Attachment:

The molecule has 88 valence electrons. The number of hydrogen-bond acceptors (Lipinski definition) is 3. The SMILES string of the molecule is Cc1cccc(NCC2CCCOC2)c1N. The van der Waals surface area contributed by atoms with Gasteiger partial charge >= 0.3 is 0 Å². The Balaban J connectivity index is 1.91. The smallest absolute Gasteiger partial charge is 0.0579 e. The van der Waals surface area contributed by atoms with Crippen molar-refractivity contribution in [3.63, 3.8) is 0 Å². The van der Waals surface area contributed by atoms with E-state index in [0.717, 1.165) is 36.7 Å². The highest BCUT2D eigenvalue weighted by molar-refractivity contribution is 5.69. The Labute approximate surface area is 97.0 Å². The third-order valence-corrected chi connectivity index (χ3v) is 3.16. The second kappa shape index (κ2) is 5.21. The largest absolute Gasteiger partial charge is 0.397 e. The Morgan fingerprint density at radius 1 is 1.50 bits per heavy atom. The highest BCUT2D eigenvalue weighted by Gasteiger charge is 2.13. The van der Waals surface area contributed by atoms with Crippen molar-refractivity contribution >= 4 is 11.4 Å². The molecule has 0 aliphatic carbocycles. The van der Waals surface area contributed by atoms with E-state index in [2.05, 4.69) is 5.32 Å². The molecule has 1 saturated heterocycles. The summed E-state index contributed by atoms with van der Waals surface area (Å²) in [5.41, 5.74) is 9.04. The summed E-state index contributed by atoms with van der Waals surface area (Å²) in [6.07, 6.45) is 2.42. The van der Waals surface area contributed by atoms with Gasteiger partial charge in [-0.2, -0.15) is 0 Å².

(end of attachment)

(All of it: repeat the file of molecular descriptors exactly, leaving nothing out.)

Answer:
The molecule has 88 valence electrons. The number of hydrogen-bond acceptors (Lipinski definition) is 3. The SMILES string of the molecule is Cc1cccc(NCC2CCCOC2)c1N. The van der Waals surface area contributed by atoms with Gasteiger partial charge >= 0.3 is 0 Å². The Balaban J connectivity index is 1.91. The smallest absolute Gasteiger partial charge is 0.0579 e. The van der Waals surface area contributed by atoms with Crippen molar-refractivity contribution in [3.63, 3.8) is 0 Å². The van der Waals surface area contributed by atoms with E-state index in [0.717, 1.165) is 36.7 Å². The highest BCUT2D eigenvalue weighted by molar-refractivity contribution is 5.69. The Labute approximate surface area is 97.0 Å². The third-order valence-corrected chi connectivity index (χ3v) is 3.16. The second kappa shape index (κ2) is 5.21. The largest absolute Gasteiger partial charge is 0.397 e. The Morgan fingerprint density at radius 1 is 1.50 bits per heavy atom. The highest BCUT2D eigenvalue weighted by Gasteiger charge is 2.13. The van der Waals surface area contributed by atoms with Crippen molar-refractivity contribution >= 4 is 11.4 Å². The molecule has 0 aliphatic carbocycles. The van der Waals surface area contributed by atoms with E-state index in [2.05, 4.69) is 5.32 Å². The molecule has 1 saturated heterocycles. The summed E-state index contributed by atoms with van der Waals surface area (Å²) in [5.41, 5.74) is 9.04. The summed E-state index contributed by atoms with van der Waals surface area (Å²) in [6.07, 6.45) is 2.42. The van der Waals surface area contributed by atoms with Gasteiger partial charge in [-0.2, -0.15) is 0 Å².